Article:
Cooperative Institute for Research in Environmental Sciences at the University of Colorado Boulder

Cryospheric and Polar Processes Seminar

Why is there so much mercury in permafrost? by Dr. Kevin Schaefer, NSIDC



We estimated the total amount of mercury (Hg) in permafrost soils based on in situ measurements of sediment total mercury (STHg), Soil Organic Carbon (SOC), and the Hg to carbon ratio (RHgC) combined with maps of soil carbon.  We measured a median STHg of 43±30 ng Hg g soil-1 and a median RHgC of 1.6±0.9 µg Hg g C-1, consistent with published results of STHg for tundra soils and 11,000 measurements from 4926 temperate, non-permafrost sites in North America and Eurasia. We estimate the northern hemisphere permafrost regions contain 1656±962 Gg Hg, of which 793±461 Gg Hg are frozen in permafrost.  Permafrost soils store nearly twice as much Hg as all other soils, the ocean, and the atmosphere combined, yet global budgets assume little or no Hg in permafrost.  This is ten times the total anthropogenic Hg emissions over the past 30 years and this Hg is vulnerable to release as permafrost thaws over the next century.  Here we explain how we made the estimate, how the Hg got in the permafrost, and what may happen to the Hg in the future.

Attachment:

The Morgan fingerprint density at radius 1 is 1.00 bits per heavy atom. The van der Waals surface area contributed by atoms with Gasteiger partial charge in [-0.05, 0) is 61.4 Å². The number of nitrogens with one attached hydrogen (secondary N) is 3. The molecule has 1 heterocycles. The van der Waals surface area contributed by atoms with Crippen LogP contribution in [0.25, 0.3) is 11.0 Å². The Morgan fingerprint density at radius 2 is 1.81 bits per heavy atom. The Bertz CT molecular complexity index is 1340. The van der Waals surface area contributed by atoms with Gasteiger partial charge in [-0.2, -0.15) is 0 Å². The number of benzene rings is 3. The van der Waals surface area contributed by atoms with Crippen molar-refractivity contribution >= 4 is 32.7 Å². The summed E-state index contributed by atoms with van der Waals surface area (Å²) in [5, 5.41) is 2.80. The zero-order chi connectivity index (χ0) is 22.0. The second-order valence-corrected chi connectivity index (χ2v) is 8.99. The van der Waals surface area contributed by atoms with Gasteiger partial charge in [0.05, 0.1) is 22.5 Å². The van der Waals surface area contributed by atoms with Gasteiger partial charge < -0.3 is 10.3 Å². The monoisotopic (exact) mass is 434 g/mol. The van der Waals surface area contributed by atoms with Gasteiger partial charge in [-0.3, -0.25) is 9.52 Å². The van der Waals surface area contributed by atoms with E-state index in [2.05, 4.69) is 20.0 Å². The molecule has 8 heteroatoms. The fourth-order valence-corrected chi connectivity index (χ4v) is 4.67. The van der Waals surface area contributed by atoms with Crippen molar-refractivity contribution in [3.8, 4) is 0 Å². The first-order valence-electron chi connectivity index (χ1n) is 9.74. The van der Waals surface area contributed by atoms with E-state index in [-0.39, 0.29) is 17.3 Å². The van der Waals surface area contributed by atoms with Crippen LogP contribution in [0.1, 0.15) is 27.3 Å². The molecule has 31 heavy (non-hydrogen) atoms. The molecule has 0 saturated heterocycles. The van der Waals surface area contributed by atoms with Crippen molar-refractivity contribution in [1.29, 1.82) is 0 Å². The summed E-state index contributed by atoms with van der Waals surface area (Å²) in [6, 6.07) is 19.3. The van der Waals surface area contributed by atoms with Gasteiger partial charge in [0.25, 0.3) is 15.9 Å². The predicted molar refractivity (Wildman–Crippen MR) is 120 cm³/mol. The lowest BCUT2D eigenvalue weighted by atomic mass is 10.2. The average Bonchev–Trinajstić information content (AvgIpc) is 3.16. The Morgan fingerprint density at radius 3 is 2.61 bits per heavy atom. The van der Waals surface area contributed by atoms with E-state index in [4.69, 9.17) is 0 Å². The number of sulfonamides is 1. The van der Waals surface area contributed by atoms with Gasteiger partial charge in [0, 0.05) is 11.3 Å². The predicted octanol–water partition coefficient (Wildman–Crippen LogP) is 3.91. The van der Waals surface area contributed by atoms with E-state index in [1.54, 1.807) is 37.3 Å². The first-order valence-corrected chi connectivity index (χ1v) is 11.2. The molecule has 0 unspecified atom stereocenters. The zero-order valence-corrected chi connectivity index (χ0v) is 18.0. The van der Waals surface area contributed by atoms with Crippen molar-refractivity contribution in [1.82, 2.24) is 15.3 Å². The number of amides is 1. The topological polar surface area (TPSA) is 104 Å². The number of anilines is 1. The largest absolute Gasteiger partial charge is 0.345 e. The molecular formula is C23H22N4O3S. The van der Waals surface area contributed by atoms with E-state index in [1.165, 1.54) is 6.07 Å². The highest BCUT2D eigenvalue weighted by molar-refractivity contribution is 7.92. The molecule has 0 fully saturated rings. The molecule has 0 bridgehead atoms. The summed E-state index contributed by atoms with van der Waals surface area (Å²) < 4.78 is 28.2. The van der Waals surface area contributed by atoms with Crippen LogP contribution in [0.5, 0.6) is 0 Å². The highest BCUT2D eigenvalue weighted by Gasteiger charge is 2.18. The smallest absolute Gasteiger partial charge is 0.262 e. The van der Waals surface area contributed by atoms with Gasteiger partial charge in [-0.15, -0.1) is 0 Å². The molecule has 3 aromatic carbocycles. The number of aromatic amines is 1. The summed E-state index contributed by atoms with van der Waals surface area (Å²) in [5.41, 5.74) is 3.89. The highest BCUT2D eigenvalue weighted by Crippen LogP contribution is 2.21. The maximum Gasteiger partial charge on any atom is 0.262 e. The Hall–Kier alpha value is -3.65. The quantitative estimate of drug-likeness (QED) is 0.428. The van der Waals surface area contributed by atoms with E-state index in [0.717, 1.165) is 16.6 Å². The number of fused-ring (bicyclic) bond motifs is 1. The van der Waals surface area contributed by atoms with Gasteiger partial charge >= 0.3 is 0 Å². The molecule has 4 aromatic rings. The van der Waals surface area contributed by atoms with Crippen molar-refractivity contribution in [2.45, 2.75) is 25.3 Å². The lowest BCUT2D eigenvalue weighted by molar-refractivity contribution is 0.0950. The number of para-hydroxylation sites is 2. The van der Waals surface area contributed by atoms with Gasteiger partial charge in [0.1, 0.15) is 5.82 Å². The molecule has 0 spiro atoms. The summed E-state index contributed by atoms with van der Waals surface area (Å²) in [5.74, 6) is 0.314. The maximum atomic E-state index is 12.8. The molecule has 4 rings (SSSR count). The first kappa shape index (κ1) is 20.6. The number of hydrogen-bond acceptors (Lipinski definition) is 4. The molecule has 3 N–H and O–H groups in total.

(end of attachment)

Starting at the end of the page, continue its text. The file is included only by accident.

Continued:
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Wednesday, February 7, 2018
11:00 am to 12:00 pm




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East Campus, RL-2, Room 155